Industry lies idle too, especially during recession. The IMF thinks the output gap, the gap between actual and potential GDP, in advanced economies is up to 5%. Around 30% of the U.S. manufacturing sector is idle. Yet there are shortages of essential amenities. In Britain, large brick, plaster and glass producing monopolies are stock piling materials. Hundreds of thousands of construction workers are without jobs. Yet thousands of homeless wander the streets, millions more live in sub-standard accommodation due to a lack of quality affordable housing. But the market economy does not link these resources to the needs of society unless it’s profitable.
In 2008, 13 million people in the UK were living in households below the 60% low-income threshold after deducting housing costs. This is around a fifth (22%) of the population. This 13 million figure is an increase of one million compared with three years previously.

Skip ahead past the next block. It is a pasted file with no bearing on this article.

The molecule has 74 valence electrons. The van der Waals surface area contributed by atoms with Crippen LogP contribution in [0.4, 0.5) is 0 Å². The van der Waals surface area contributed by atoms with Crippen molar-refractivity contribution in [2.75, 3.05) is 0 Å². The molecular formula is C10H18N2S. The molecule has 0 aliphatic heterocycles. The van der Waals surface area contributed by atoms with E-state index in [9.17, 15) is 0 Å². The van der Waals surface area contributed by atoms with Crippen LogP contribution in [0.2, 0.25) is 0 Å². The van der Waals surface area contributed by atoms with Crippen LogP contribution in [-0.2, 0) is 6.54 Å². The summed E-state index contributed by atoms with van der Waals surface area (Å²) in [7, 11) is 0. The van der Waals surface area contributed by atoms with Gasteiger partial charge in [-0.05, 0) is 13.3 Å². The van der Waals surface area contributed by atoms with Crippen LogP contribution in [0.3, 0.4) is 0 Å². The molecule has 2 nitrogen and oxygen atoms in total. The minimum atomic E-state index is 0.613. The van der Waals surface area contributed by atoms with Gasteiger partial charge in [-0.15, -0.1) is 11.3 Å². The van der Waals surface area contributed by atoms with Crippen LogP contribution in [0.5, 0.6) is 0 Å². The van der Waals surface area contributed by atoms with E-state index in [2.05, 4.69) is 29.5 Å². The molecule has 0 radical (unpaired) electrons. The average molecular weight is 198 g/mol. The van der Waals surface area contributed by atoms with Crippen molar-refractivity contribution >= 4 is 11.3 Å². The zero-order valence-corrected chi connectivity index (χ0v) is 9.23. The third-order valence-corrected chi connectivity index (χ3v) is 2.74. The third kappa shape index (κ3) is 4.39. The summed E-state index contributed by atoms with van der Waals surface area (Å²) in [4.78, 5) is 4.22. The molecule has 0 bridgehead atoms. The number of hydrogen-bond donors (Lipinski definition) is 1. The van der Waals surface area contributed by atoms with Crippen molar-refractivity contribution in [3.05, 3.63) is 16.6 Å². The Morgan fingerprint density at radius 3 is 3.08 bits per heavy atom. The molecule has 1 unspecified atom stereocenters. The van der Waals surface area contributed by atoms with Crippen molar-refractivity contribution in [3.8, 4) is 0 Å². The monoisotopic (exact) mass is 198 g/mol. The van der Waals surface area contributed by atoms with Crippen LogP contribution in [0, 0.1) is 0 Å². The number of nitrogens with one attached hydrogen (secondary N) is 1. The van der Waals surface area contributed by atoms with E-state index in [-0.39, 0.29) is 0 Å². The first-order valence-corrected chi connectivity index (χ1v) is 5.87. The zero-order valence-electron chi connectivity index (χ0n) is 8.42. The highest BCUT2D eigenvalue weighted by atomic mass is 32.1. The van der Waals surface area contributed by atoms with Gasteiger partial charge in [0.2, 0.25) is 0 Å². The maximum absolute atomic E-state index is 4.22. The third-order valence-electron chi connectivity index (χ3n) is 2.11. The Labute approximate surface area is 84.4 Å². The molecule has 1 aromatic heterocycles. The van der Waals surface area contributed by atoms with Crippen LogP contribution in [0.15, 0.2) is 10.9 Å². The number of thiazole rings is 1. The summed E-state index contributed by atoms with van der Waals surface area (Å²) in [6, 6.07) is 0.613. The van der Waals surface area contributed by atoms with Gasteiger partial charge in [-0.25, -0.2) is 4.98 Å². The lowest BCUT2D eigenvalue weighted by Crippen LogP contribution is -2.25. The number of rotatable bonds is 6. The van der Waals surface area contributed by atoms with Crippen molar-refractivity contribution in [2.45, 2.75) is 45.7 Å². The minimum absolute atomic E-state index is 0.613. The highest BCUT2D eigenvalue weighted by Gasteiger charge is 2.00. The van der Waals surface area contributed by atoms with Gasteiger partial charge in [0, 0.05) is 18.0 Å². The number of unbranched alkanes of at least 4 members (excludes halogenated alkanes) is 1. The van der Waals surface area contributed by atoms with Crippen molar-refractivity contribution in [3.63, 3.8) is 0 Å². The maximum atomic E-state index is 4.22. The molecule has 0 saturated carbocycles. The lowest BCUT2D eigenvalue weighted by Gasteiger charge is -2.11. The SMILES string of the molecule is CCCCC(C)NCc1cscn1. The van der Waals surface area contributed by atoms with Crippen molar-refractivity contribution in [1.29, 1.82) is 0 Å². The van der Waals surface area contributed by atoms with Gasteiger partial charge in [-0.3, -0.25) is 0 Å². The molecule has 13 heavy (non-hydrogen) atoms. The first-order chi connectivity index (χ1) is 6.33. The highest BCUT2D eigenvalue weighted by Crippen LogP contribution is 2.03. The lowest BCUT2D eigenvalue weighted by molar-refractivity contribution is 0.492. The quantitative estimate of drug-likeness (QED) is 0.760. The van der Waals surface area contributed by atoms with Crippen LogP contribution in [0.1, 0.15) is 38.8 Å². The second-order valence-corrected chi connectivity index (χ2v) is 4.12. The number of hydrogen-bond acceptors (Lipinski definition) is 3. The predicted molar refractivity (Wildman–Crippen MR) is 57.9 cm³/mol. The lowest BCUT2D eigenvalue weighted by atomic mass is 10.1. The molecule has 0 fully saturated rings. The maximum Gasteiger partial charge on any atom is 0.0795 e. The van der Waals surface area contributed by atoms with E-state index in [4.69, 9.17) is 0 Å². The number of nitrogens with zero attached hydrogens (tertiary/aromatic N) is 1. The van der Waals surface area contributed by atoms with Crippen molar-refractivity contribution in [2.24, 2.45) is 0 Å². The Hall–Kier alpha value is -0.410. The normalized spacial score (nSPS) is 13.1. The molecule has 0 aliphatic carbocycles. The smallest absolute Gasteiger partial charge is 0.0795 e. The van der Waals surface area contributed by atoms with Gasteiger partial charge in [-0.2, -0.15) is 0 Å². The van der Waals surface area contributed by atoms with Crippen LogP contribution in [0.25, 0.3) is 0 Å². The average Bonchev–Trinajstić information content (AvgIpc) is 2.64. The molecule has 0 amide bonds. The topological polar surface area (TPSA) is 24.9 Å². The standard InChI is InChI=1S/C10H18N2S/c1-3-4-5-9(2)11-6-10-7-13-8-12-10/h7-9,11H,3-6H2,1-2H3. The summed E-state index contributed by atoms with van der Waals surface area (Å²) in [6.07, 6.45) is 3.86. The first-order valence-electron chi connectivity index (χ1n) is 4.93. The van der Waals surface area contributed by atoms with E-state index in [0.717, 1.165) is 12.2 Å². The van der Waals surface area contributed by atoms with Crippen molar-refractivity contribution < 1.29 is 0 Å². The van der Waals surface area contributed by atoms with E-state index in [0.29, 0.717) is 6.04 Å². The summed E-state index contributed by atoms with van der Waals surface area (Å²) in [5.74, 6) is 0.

The World Bank’s statistics state that over half the global population lives on less than $2.50 per day. 800 million people go hungry every day. Far from reducing poverty, capitalism has increased inequality. The UN has reported that, in 2005, the richest 500 people in the world earned more than the poorest 416 million.
Big business has developed all sorts of desperate and wasteful ways to increase profit. One of the most despicable tactics is ‘planned obsolescence’, a concept popularised by Vance Packard. There are three different types. The first is ‘obsolescence of function’, where a product becomes superseded by next year’s model. This is justifiable when better technology is introduced but it’s often exploited. Computer manufacturers deliberately change the design of processors to stop us from updating our old computers, forcing us to buy new ones. New software is frequently introduced that is not compatible with older versions, forcing users to purchase new software. In 2004 about 315 million working PCs were retired in North America. Most go straight to the scrap heap.